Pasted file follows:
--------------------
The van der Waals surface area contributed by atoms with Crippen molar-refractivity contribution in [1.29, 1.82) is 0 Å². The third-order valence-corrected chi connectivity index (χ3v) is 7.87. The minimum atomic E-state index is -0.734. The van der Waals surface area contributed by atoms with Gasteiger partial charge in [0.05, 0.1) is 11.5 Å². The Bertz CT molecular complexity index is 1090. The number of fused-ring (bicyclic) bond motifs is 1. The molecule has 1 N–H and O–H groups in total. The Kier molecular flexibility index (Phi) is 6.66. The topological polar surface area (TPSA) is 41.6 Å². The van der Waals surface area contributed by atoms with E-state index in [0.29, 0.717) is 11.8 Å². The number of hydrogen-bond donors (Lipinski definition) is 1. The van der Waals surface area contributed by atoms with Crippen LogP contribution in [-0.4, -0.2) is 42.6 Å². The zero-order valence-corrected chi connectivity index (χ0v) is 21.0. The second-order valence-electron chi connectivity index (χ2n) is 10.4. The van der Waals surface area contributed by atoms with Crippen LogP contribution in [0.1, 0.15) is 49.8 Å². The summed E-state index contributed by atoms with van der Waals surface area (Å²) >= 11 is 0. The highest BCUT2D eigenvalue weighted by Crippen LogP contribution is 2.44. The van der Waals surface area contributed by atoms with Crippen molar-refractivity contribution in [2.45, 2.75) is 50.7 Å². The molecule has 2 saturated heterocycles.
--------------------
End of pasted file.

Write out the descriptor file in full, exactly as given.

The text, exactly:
The van der Waals surface area contributed by atoms with Crippen molar-refractivity contribution in [1.29, 1.82) is 0 Å². The third-order valence-corrected chi connectivity index (χ3v) is 7.87. The minimum atomic E-state index is -0.734. The van der Waals surface area contributed by atoms with Gasteiger partial charge in [0.05, 0.1) is 11.5 Å². The Bertz CT molecular complexity index is 1090. The number of fused-ring (bicyclic) bond motifs is 1. The molecule has 1 N–H and O–H groups in total. The Kier molecular flexibility index (Phi) is 6.66. The topological polar surface area (TPSA) is 41.6 Å². The van der Waals surface area contributed by atoms with E-state index in [0.29, 0.717) is 11.8 Å². The number of hydrogen-bond donors (Lipinski definition) is 1. The van der Waals surface area contributed by atoms with Crippen LogP contribution in [-0.4, -0.2) is 42.6 Å². The zero-order valence-corrected chi connectivity index (χ0v) is 21.0. The second-order valence-electron chi connectivity index (χ2n) is 10.4. The van der Waals surface area contributed by atoms with Crippen LogP contribution in [0.1, 0.15) is 49.8 Å². The summed E-state index contributed by atoms with van der Waals surface area (Å²) >= 11 is 0. The highest BCUT2D eigenvalue weighted by Crippen LogP contribution is 2.44. The van der Waals surface area contributed by atoms with Crippen molar-refractivity contribution in [2.45, 2.75) is 50.7 Å². The molecule has 2 saturated heterocycles.